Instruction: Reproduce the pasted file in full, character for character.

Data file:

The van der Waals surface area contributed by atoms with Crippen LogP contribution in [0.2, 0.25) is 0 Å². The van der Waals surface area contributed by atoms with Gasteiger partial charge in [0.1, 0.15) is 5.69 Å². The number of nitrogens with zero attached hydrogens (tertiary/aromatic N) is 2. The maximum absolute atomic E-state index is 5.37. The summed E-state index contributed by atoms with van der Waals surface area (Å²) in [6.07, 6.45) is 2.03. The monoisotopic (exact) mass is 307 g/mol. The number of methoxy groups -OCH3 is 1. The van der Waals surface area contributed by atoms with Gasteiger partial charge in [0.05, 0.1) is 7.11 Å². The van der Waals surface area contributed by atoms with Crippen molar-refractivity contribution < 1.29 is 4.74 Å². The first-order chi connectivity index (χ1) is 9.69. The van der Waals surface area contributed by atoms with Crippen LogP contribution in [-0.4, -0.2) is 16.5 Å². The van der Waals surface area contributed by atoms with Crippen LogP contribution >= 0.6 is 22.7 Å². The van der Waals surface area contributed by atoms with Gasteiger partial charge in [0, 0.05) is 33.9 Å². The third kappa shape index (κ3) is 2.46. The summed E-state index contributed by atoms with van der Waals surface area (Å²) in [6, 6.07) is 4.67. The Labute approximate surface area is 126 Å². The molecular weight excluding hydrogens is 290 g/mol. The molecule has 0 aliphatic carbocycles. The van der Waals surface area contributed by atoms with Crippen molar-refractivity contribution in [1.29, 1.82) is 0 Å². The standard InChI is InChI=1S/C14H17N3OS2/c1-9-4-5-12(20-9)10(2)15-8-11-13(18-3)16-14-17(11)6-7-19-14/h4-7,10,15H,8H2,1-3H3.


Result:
The van der Waals surface area contributed by atoms with Crippen LogP contribution in [0.2, 0.25) is 0 Å². The van der Waals surface area contributed by atoms with Gasteiger partial charge in [0.1, 0.15) is 5.69 Å². The number of nitrogens with zero attached hydrogens (tertiary/aromatic N) is 2. The maximum absolute atomic E-state index is 5.37. The summed E-state index contributed by atoms with van der Waals surface area (Å²) in [6.07, 6.45) is 2.03. The monoisotopic (exact) mass is 307 g/mol. The number of methoxy groups -OCH3 is 1. The van der Waals surface area contributed by atoms with Gasteiger partial charge in [0.05, 0.1) is 7.11 Å². The van der Waals surface area contributed by atoms with Crippen molar-refractivity contribution < 1.29 is 4.74 Å². The first-order chi connectivity index (χ1) is 9.69. The van der Waals surface area contributed by atoms with Crippen LogP contribution in [-0.4, -0.2) is 16.5 Å². The van der Waals surface area contributed by atoms with Crippen LogP contribution >= 0.6 is 22.7 Å². The van der Waals surface area contributed by atoms with Gasteiger partial charge in [0, 0.05) is 33.9 Å². The third kappa shape index (κ3) is 2.46. The summed E-state index contributed by atoms with van der Waals surface area (Å²) in [6, 6.07) is 4.67. The Labute approximate surface area is 126 Å². The molecular weight excluding hydrogens is 290 g/mol. The molecule has 0 aliphatic carbocycles. The van der Waals surface area contributed by atoms with Crippen molar-refractivity contribution in [1.29, 1.82) is 0 Å². The standard InChI is InChI=1S/C14H17N3OS2/c1-9-4-5-12(20-9)10(2)15-8-11-13(18-3)16-14-17(11)6-7-19-14/h4-7,10,15H,8H2,1-3H3.